In addition, there is a risk of Business organizations losing key business information assets and Banking institutions losing confidential data.
This targeted surveillance is done on people who are neither suspected terrorists nor criminals that such a drastic step would be required. Spying on journalists and activists cannot be called a legitimate criminal investigation, but rather a violation of human rights.
The Way Forward
Urgent action is required to develop the cybersecurity laws in India. The IT Act, 2000 (as amended by the Information Technology Amendment Act, 2008); Information Technology Security Practices and Procedures and Sensitive Personal Data or Information Rules, 2011 (SPDI Rules); etc. are some of India’s cyberspace security laws that need to be applied and updated in step with the current global threat posed by the Pegasus Spyware.
The modifications require to strike a balance between individual rights and the rights of the government through proper legal frameworks. That is to say that the government at some point needs Spywares to check terrorism and other criminal activities. Nevertheless, this should not become a tool in the hands of the government officials to be used for personal purposes.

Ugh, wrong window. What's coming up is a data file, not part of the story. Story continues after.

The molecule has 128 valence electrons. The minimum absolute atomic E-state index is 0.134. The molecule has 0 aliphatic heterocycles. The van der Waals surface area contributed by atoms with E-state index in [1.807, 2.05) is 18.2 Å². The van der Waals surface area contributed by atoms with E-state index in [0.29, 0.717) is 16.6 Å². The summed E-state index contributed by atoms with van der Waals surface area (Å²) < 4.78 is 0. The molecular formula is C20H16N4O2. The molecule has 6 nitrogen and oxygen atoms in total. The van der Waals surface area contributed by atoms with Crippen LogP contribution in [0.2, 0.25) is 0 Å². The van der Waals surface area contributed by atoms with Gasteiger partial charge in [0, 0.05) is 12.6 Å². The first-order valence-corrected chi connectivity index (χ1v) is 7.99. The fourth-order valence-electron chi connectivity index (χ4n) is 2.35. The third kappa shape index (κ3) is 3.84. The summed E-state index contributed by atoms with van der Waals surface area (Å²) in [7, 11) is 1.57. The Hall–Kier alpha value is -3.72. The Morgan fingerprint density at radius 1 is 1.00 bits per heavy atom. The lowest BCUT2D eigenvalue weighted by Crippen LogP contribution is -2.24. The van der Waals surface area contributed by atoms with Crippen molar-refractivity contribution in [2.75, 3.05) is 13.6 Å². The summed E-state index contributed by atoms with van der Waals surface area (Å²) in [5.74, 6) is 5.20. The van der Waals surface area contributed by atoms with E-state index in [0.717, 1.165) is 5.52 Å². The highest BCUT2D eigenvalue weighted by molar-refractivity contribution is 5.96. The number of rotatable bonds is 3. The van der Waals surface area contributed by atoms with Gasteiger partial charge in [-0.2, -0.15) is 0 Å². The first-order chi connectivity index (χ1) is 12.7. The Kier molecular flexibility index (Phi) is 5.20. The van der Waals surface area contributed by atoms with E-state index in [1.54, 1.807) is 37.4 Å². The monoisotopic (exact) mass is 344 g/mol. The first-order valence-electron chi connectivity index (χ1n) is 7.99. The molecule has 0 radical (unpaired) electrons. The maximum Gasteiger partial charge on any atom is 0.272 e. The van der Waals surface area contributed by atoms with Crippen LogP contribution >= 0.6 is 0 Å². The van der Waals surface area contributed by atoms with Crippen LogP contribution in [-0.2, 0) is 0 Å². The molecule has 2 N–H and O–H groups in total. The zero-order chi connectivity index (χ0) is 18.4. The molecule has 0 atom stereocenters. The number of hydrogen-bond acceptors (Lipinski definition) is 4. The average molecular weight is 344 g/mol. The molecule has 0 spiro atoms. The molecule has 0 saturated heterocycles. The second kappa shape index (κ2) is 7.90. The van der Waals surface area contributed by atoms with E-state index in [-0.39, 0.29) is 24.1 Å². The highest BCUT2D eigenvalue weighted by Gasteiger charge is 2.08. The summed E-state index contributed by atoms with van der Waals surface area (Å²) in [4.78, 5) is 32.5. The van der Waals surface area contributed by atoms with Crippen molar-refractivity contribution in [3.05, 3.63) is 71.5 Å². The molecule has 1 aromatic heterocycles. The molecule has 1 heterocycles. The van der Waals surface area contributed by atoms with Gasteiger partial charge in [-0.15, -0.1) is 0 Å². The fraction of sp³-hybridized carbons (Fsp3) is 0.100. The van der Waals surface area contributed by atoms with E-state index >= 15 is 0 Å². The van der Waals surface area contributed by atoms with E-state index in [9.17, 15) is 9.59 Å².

This can only be checked by a well-regulated legal framework and subsequent modifications in the existing laws that define the limits to the power of the government to spy on its citizens.
The way Pegasus functions cannot guarantee the honest intentions of its clients. Moreover, usage and exploitation of such a software is not exclusive to any one party.
Allegations regarding tapping the phones of eminent personalities like election commissioners and CBI officers raise serious questions regarding the democratic functioning of the government and separation of powers. The Spyware can be used to muffle the free voices in a democratic country like India.
It can therefore be concluded that the recent developments with regard to the Pegasus Spyware are indeed a threat to cybersecurity and privacy laws not only in India, but globally.